Once schadenfreude didn’t play the important social function it does now. Originally, pleasure derived from the misfortune of others had been something kept in the shadows, nursed in private, and barely acknowledged even to oneself. Those were the days when too public a display of joy at another person’s adversity was considered undignified, bordering on “sick” even. That, of course, was before the coming of gotcha-entertainment. Few could have predicted its overnight success and addictive appeal to such large segments of the population. The old pleasure taken in watching a leering host expose the secrets of the rich and famous was an obvious draw, with its voyeuristic longing to share in their lifestyle excesses while simultaneously gloating over their stumbles on the red carpet and revolving rehab check-ins. But knowing that your life could never really be like theirs—that whatever pleasures and reversals the rich and famous experienced would always be treated by the show’s host as if nothing else in the world mattered while yours were just the same ol’ same ol’ of the nameless, faceless crowd—well, that didn’t do much for raising one’s personal self-esteem. For that, people closer to the level of the audience needed to be invited onto the set. Then, watching their carefully and not-so-carefully-worked-out defenses against the humiliations of discovery be stripped away brought the delicious satisfaction of watching them squirm while breathing a sigh of relief at one’s own escape from the spotlight. The notch or two they were taken down meant the equivalent of a notch or two up for every member of the audience as a result. In that sense, schadenfreude assumed the important public role of supplying a rough feeling of equality at a time when true equality was increasingly hard to find. If civic officials had proved themselves no longer interested in preserving the egalitarian spirit of society’s founding contract and instead pandered to the insatiable desires of those whose greed and thirst for privilege put them in a class by themselves, then gotcha-entertainment hosts were ready to step into the breach and offer their services. You needed to be selective in your choice of program when tuning in, though. Just as an unwavering fixation on society’s more fortunate could merely lead to self-deflating envy in the average viewer over time, a parade of squabbling lowlifes egged on by a studio “psychotherapist” and his boo-on-cue audience or a snarky “judge” tongue-lashing yet another set of squabbling lowlifes had their own drawbacks. Such fare might be an entertaining way to pass the afternoon in your vibrating recliner, but how much true satisfaction could be gained by snickering at those one already considered so clearly below oneself in every way? By default, then, in order to deliver the full measure of gratifying amusement expected, the new schadenfreude required a target neither unattainably high nor too unrelatably low. In short, someone very much on your own level.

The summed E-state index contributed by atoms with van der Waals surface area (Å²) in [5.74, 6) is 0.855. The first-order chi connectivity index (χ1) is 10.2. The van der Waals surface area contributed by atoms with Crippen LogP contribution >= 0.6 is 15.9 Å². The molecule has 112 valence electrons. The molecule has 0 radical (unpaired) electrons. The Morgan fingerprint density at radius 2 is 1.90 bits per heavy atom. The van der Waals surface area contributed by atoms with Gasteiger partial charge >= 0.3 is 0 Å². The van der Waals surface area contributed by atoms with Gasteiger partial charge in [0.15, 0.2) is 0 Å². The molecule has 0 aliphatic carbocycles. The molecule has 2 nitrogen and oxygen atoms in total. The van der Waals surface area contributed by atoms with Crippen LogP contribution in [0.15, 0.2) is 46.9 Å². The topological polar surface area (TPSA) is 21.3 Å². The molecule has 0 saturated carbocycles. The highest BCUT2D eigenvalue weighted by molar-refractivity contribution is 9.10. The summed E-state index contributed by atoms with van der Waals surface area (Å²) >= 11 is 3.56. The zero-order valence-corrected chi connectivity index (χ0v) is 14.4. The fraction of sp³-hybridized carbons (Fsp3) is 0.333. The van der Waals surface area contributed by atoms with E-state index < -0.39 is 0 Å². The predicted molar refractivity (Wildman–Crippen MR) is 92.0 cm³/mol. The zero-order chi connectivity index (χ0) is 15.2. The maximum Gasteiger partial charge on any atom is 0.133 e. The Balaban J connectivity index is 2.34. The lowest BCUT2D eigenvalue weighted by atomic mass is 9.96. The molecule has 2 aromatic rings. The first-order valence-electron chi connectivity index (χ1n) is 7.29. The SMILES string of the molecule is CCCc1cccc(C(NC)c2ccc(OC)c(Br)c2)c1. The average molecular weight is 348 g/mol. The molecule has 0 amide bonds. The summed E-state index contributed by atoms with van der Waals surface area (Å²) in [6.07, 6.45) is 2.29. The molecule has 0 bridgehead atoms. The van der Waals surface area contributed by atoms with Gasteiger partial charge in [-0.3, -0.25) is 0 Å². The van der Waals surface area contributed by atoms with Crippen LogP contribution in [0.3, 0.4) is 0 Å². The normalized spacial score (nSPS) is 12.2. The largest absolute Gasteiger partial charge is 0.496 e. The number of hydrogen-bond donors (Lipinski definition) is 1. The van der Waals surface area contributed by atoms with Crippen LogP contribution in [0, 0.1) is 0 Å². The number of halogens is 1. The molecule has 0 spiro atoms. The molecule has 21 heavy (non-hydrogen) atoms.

Copyright © 2020 by Geoffrey Grosshans